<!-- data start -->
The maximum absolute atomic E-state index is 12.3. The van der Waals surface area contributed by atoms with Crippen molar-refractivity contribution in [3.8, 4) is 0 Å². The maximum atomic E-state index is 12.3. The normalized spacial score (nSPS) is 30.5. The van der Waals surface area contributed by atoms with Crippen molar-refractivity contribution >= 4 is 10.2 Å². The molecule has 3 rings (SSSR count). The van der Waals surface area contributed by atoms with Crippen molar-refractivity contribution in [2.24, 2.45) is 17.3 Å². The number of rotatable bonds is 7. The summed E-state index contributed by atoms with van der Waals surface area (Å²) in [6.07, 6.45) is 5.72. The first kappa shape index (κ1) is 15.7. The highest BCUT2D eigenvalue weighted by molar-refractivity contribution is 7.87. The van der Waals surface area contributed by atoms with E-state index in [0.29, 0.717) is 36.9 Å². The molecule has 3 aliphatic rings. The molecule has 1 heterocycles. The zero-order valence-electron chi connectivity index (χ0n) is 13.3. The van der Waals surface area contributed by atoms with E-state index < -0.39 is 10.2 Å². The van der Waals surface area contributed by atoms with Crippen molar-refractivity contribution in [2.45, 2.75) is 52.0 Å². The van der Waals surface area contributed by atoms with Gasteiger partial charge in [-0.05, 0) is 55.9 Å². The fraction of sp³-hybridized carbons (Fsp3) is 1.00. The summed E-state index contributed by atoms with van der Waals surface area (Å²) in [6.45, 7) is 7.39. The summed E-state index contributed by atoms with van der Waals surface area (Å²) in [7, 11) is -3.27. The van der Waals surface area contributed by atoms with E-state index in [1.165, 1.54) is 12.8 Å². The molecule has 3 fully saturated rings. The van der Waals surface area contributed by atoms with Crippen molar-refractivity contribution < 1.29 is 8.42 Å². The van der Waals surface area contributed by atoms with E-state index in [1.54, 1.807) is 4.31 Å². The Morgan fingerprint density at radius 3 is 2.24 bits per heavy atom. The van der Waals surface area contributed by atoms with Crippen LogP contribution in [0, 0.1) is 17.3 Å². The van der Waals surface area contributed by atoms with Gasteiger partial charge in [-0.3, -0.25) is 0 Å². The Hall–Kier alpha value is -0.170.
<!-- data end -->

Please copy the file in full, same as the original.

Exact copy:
The maximum absolute atomic E-state index is 12.3. The van der Waals surface area contributed by atoms with Crippen molar-refractivity contribution in [3.8, 4) is 0 Å². The maximum atomic E-state index is 12.3. The normalized spacial score (nSPS) is 30.5. The van der Waals surface area contributed by atoms with Crippen molar-refractivity contribution >= 4 is 10.2 Å². The molecule has 3 rings (SSSR count). The van der Waals surface area contributed by atoms with Crippen molar-refractivity contribution in [2.24, 2.45) is 17.3 Å². The number of rotatable bonds is 7. The summed E-state index contributed by atoms with van der Waals surface area (Å²) in [6.07, 6.45) is 5.72. The first kappa shape index (κ1) is 15.7. The highest BCUT2D eigenvalue weighted by molar-refractivity contribution is 7.87. The van der Waals surface area contributed by atoms with E-state index in [0.29, 0.717) is 36.9 Å². The molecule has 3 aliphatic rings. The molecule has 1 heterocycles. The zero-order valence-electron chi connectivity index (χ0n) is 13.3. The van der Waals surface area contributed by atoms with E-state index < -0.39 is 10.2 Å². The van der Waals surface area contributed by atoms with Crippen molar-refractivity contribution in [2.45, 2.75) is 52.0 Å². The van der Waals surface area contributed by atoms with Gasteiger partial charge in [-0.05, 0) is 55.9 Å². The fraction of sp³-hybridized carbons (Fsp3) is 1.00. The summed E-state index contributed by atoms with van der Waals surface area (Å²) in [6.45, 7) is 7.39. The summed E-state index contributed by atoms with van der Waals surface area (Å²) in [7, 11) is -3.27. The van der Waals surface area contributed by atoms with E-state index in [1.165, 1.54) is 12.8 Å². The molecule has 3 fully saturated rings. The van der Waals surface area contributed by atoms with Crippen molar-refractivity contribution < 1.29 is 8.42 Å². The van der Waals surface area contributed by atoms with E-state index in [1.54, 1.807) is 4.31 Å². The Morgan fingerprint density at radius 3 is 2.24 bits per heavy atom. The van der Waals surface area contributed by atoms with Crippen LogP contribution in [0, 0.1) is 17.3 Å². The van der Waals surface area contributed by atoms with Gasteiger partial charge in [-0.3, -0.25) is 0 Å². The Hall–Kier alpha value is -0.170.